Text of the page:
AFT Considering Challenge to Results of Cornell Union Election

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Clear pattern of administrative misconduct polluted grad union election results, chilled voters

For Release: 

Wednesday, March 29, 2017

Contact:

Andrew Crook

ITHACA, N.Y.—The American Federation of Teachers questions the validity of the Cornell graduate union recognition election held this week, after the administration committed a glaring swathe of labor law violations in the days leading up to and during the vote.

Cornell engaged in a series of election violations that compromised the ability of graduate students to make a free choice over whether they wanted to be represented by the AFT and the New York State United Teachers, the national and state affiliates of Cornell Graduate Students United.

There were 856 votes cast in favor of CGSU, 919 against and 81 challenges. The challenges have yet to be resolved.

Cornell’s conduct is made worse by the fact that, in May 2016, CGSU signed a code of conduct with the administration to ensure a free and fair election process. In the months and particularly days leading up to the vote, the code was repeatedly violated by Cornell management. Under the terms of the code, an arbitrator has the authority to rule on the AFT’s claims against Cornell.

On election eve, the administration distributed an email claiming a union would mean “reduced numbers of graduate students at Cornell.” On the first day of voting, Cornell sent, without evidence, a mass email claiming CGSU campaigners were telling people who were not supporters of the union not to vote.

Later that evening, Cornell notified the graduate student body that it would drastically cut healthcare costs during the 2017-18 school year—a major issue in the campaign because of Cornell’s refusal to act beforehand—to induce graduate students to vote against the union.

AFT President Randi Weingarten said: “As an alumna of the Cornell School of Industrial and Labor Relations, I want to say how deeply disappointed I am with the egregious conduct of the university. Cornell flagrantly violated the spirit of both the code of conduct we negotiated and federal labor law.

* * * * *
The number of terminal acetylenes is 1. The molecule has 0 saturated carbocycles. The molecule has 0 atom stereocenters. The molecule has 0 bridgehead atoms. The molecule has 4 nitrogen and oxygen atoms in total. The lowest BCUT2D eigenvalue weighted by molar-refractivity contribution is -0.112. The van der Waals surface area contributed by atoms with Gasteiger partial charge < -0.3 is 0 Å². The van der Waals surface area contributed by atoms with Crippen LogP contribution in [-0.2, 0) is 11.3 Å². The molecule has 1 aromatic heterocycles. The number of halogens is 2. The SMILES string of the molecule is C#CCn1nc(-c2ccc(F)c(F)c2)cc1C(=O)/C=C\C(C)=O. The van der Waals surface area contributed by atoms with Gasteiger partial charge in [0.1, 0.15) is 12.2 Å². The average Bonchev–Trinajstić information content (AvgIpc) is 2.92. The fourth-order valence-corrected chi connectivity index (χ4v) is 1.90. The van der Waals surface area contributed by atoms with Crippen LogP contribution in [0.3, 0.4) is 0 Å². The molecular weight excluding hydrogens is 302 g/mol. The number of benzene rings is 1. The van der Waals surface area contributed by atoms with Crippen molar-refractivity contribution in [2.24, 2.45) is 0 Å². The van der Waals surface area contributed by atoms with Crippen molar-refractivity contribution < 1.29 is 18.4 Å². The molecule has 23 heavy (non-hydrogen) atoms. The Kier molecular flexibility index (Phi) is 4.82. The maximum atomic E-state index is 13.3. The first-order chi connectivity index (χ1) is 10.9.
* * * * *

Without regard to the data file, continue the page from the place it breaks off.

“The university sent communications on the eve of and during the election with the intention of chilling and intimidating voters. The weekend before the election, I heard firsthand about the ongoing whispering campaign and saw the administration feed it, rather than thwart it.

“Cornell management sent a clear message in violation of the negotiated code of conduct and federal labor laws that the ends justify the means. There should be no place for this kind of outright animus against colleagues in higher education. The administration has failed the entire Cornell community, and Cornell itself.

I am honored that the Cornell graduate assistants came together to fight for this union. The grass-roots passion that animated their struggle was there from the beginning, and for three years they stood strong. The CGSU organizing committee will continue to chart its own path and will prevail in this fight.

Jane Glaubman, a Teaching Assistant and fifth-year Ph.D. candidate in English, said: “To its discredit and shame, the administration engaged in conduct that unfairly influenced the outcome of the election. They signed a code of conduct expressly prohibiting those very activities. The election results are therefore tainted.

“There is a reason graduate workers are organizing all over the country, and that’s because unions are the only way to defend our rights and protect our research. The administration’s actions show just how keen it is to deny us that power.”

Matthew Fischer-Daly, a Teaching Assistant and first-year Ph.D.  candidate in Industrial and Labor Relations, said: “As an ILR student, I am honored to be learning from and working with the field’s leading scholars.

“It is deeply troubling to observe blatant flouting of norms and law by the university, while its faculty and graduate student workers teach employers and unions to recognize each other’s legitimacy and build stronger organizations based on their respective interests.

“CGSU will continue growing, and I look forward to the day when Cornell is prepared to engage in productive negotiations and work with CGSU to build a relationship based on trust and respect.”

Founded in early 2014, CGSU unified behind a core message of fairness, respect and democracy. Members stood up to win workplace safety protections, affordable healthcare for dependents and grad assistants with families, dental and vision insurance, sexual harassment protections and funding stability.

Last year, the National Labor Relations Board formally identified private colleges’ graduate teaching and research assistants as workers protected by the National Labor Relations Act. Grad workers are currently organizing with the AFT at the University of Chicago, Northwestern University, Princeton University, Brown University and the University of Pennsylvania.

The AFT, the largest U.S. higher education union, already represents more than 25,000 grad employee members across 23 institutions in nine states.

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The AFT represents 1.6 million pre-K through 12th-grade teachers; paraprofessionals and other school-related personnel; higher education faculty and professional staff; federal, state and local government employees; nurses and healthcare workers; and early childhood educators.

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